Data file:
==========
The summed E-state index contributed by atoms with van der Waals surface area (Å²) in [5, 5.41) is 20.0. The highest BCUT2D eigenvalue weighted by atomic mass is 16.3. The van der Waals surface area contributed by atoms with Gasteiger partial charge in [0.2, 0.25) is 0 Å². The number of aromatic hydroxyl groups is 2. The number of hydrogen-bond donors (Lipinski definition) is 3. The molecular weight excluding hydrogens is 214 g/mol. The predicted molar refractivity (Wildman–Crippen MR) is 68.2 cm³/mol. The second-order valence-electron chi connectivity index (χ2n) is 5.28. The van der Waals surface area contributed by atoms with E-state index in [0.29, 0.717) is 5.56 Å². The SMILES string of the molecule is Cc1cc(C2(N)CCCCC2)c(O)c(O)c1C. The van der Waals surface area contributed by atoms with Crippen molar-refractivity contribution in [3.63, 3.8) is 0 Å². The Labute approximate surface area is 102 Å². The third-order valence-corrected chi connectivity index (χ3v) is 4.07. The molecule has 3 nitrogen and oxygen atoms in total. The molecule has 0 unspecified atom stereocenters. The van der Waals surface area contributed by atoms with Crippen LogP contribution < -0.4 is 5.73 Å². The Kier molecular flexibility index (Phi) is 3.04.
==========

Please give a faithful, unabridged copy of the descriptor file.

The summed E-state index contributed by atoms with van der Waals surface area (Å²) in [5, 5.41) is 20.0. The highest BCUT2D eigenvalue weighted by atomic mass is 16.3. The van der Waals surface area contributed by atoms with Gasteiger partial charge in [0.2, 0.25) is 0 Å². The number of aromatic hydroxyl groups is 2. The number of hydrogen-bond donors (Lipinski definition) is 3. The molecular weight excluding hydrogens is 214 g/mol. The predicted molar refractivity (Wildman–Crippen MR) is 68.2 cm³/mol. The second-order valence-electron chi connectivity index (χ2n) is 5.28. The van der Waals surface area contributed by atoms with E-state index in [0.29, 0.717) is 5.56 Å². The SMILES string of the molecule is Cc1cc(C2(N)CCCCC2)c(O)c(O)c1C. The van der Waals surface area contributed by atoms with Crippen molar-refractivity contribution in [3.63, 3.8) is 0 Å². The Labute approximate surface area is 102 Å². The third-order valence-corrected chi connectivity index (χ3v) is 4.07. The molecule has 3 nitrogen and oxygen atoms in total. The molecule has 0 unspecified atom stereocenters. The van der Waals surface area contributed by atoms with Crippen LogP contribution < -0.4 is 5.73 Å². The Kier molecular flexibility index (Phi) is 3.04.